One of our founding Gypsy, Rakshita Kapoor decides to pick up that camera again. With a plan to get to know her city’s historical monuments better, she starts with a short and pleasant trip to Humayun’s tomb. We are loving her monument shots, as she shares her travelogue with us. Cheers!
Finally it’s a Friday! After an obviously long week in the new job at a monstrous media agency, I can very well use some laid back TV watching and anything that doesn’t need me to be athletic.
On Friday eve, amidst a casual hangout session with few friends, my phone rings.
Phone to me: Hey do you want to go for heritage walk tomorrow morning?
Me to the phone: Well… OK! sure! I’ll bring my camera too.
I am kinda excited already. I wrap up and leave the hangout just after the right dose of wine, good time and chat, to catch a few hours of sleep.
But, I can’t sleep!
It’s 5.00 am in the morning and I am wide awake. I am excited, not just to explore the city of Delhi but for the pictures that I plan to take, using my 8 years old Cannon 350D after almost 2 years. It’s a different rush, a different high; the high I have experienced before, but somehow couldn’t indulge in, owing to all the “ happenings of life”
At 5.45am we are at the gate waiting for the ticket counter to open. It usually opens at sun rise, but there is no one at the counter, just a guard at the gate asking us to wait. I am peeping through the gate like a little kid, anxious to get in and run across the courtyard. Sometime around 6.15 am, we finally see a guy walking towards the counter. He is here, he is here – I shout.
We buy tickets for INR 10 per person. The fabulous start to our morning just got a little sweeter. Beautiful summer morning, lovely friends, my camera and affordable tickets , all direct towards a perfect start to my Saturday. I am ready for all the history and beauty to soak me in.
I don’t remember much about mughal history from my school history lessons. Hence I am glad that we are accompanied by a friend, who is well aware of mughal monuments in Delhi and has a deep knowledge of Humayun’s tomb’s history and architecture. While he is eagerly showing us around, narrating to us, all that’s required of this walking tour, I start taking pictures with my 8 years old Canon 350D. I have to admit that even after 8 years, our love is as young and passionate as it was when we first looked in each other’s eyes. Hope you enjoy looking at the pictures we clicked.
#1 Fresh morning breeze carry many cotton seeds with it; soft, white like snowflakes, these cotton seeds pave our way, giving the 500 meters towards the monument, a whimsical feel.
#2. Upon crossing the first gate we come across a huge majestic entrance gate for the tomb. Before taking stairs to enter the main monument, we decide to explore the small minarets and tombs of Humayun’s kiths, kins and court counsellors.
First we saw a small gallery, listing in the chronological order the stages in which the building was made, followed by the details about specific chambers in the monument. Below is a picture clicked from a one of picture in the gallery, showing Humayun’s tomb from an aerial view.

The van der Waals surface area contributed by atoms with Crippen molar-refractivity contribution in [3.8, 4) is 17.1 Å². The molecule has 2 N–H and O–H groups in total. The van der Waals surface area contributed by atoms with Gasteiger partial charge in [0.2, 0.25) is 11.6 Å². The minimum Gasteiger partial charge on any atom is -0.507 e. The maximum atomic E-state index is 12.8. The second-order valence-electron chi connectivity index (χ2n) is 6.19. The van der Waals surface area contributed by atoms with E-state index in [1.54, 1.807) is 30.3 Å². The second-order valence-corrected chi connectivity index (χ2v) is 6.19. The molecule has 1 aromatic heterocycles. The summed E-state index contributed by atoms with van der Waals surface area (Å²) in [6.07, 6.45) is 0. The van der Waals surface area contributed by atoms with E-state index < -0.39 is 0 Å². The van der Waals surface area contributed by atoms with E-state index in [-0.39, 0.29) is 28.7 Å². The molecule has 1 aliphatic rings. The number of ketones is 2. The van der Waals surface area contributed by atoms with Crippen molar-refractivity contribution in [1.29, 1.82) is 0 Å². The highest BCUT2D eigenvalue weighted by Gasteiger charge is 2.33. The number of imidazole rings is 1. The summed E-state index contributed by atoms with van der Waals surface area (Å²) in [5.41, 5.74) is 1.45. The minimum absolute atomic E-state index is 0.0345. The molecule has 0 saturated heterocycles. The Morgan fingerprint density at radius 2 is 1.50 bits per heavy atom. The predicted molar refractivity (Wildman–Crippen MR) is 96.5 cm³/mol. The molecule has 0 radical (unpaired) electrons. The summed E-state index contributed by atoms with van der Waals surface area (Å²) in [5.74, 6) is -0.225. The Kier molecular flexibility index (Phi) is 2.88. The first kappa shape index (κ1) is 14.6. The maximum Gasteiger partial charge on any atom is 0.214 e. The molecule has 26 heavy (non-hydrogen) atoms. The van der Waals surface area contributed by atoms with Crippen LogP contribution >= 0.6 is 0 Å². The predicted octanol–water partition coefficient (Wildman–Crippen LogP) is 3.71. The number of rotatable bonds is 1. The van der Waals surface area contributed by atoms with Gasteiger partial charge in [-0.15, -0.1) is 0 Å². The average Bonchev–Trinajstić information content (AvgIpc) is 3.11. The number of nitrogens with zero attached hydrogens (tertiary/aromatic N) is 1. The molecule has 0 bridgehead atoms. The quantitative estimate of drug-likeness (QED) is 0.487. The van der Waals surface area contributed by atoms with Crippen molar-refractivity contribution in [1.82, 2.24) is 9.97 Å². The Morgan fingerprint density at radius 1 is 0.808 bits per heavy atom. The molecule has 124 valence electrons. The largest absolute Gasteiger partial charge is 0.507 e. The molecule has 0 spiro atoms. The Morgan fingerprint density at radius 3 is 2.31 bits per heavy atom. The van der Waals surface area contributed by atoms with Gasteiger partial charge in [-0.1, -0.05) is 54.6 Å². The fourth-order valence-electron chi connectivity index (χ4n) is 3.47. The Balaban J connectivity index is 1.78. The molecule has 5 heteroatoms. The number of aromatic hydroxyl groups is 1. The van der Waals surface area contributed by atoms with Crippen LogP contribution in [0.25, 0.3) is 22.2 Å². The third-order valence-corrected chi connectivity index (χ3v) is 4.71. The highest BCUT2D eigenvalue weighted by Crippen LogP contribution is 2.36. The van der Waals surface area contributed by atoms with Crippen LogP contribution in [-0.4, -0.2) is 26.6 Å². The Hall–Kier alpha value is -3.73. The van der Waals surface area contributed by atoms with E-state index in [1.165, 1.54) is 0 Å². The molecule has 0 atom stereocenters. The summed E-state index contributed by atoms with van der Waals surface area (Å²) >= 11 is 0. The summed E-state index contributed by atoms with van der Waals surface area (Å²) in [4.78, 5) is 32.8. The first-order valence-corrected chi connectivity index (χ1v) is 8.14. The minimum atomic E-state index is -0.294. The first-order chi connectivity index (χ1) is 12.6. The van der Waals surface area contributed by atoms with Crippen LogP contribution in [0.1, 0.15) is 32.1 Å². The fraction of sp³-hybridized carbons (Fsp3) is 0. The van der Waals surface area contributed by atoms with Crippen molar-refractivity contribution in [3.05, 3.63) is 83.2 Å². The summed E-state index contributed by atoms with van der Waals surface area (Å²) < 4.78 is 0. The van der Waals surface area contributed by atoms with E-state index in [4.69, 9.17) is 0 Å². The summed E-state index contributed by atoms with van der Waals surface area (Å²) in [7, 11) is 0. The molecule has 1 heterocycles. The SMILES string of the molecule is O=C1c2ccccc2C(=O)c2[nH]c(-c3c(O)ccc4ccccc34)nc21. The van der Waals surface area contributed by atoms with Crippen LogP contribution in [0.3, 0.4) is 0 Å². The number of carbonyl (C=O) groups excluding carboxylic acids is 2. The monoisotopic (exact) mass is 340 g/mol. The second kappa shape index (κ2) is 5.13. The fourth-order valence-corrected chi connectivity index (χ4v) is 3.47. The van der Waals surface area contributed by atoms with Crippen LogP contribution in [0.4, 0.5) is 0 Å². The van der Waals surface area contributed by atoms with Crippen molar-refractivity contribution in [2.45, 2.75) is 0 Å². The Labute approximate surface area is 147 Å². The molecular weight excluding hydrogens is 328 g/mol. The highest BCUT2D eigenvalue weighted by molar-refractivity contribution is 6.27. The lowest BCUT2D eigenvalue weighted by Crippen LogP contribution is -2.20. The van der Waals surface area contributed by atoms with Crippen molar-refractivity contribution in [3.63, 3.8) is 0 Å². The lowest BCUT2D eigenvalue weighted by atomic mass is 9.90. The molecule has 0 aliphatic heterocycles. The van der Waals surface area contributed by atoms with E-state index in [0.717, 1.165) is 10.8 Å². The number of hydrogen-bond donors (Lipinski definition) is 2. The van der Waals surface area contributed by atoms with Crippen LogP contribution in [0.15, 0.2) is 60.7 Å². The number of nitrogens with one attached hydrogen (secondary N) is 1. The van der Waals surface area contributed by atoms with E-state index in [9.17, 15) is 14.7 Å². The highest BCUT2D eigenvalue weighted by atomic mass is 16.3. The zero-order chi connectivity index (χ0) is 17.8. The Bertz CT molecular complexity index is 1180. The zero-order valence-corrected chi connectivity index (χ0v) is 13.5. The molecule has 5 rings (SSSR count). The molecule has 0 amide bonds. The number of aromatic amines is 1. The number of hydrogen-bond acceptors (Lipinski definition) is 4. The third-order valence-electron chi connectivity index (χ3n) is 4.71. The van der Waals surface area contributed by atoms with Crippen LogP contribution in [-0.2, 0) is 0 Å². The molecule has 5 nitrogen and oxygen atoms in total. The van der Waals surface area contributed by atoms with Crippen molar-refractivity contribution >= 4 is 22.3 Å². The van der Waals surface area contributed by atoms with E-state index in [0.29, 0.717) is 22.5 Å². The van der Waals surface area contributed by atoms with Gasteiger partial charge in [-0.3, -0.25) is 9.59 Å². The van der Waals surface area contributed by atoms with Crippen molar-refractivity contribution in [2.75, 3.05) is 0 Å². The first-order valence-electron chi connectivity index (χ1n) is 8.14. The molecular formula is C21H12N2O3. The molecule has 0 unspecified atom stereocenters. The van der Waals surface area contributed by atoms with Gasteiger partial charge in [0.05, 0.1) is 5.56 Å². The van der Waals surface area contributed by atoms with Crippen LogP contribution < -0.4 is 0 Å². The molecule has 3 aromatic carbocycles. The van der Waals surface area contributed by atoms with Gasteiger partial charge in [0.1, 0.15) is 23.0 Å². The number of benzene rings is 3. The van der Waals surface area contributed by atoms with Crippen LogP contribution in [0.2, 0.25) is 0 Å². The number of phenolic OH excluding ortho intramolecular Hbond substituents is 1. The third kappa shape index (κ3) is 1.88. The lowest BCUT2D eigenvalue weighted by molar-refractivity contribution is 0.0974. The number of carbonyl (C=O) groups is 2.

#3. On walking little further towards the main tomb, we come across a beautiful tomb surrounded by small mosques and other tombs. It’s the tomb of Isa Khan, an Afgan noble in Sher Shah’s Suri’s court.
#4. A red sandstone building stands across Isa Khan’s tomb, in the Humayun’s Tomb complex. It’s the Isa Khan’s mosque, built after the his tomb, in between 1562-1571 AD
#5. Cenotaphs inside the Isa Khan Niyazi‘s Tomb & a symbolically cut out mihrab facing west or Mecca, over the marble lattice screen.
#6. My patience is running out and I want to see ‘The Monument’. So, after Isa Khan’s mosque, we walk towards the Humayun’s tomb. Domes and arches are main elements of the Mughal architecture. One that catches my attention is the main dome with intricate details drawn on the inside. Flawless geometric patterns on the dome’s ceiling of the Humayun’ Tomb deserve a special mention.
An antique wooden door at the right of the tomb’s entrance leads to more tombs.
#7. The Humayun’s Tomb – Majesty reveals itself.
It is the first garden-tomb on the Indian subcontinent. The tomb of the Mughal Emperor Humayun was commissioned by Humayun’s first wife Bega Begum in 1569-70, and designed by Mirak Mirza Ghiyath, a Persian architect. Humayun’s cenotaph stands alone in the main chamber; the real grave lies in the basement below.
Extra shots from the day:
Flora and Fauna at Humayun’s Tomb, Delhi
Few handy details:
It opens from sunrise to sunset
Entrance Fee: Citizens of India and visitors of SAARC (Bangladesh, Nepal, Bhutan, Sri Lanka, Pakistan, Maldives and Afghanistan) and BIMSTEC Countries (Bangladesh, Nepal, Bhutan, Sri Lanka, Thailand and Myanmar) – Rs. 10 per head.
Others: US $ 5 or Indian Rs. 250/- per head
(Children up to 15 years free)
– by Rakshita Kapoor
©2013 GypsyFly & Rakshita Kapoor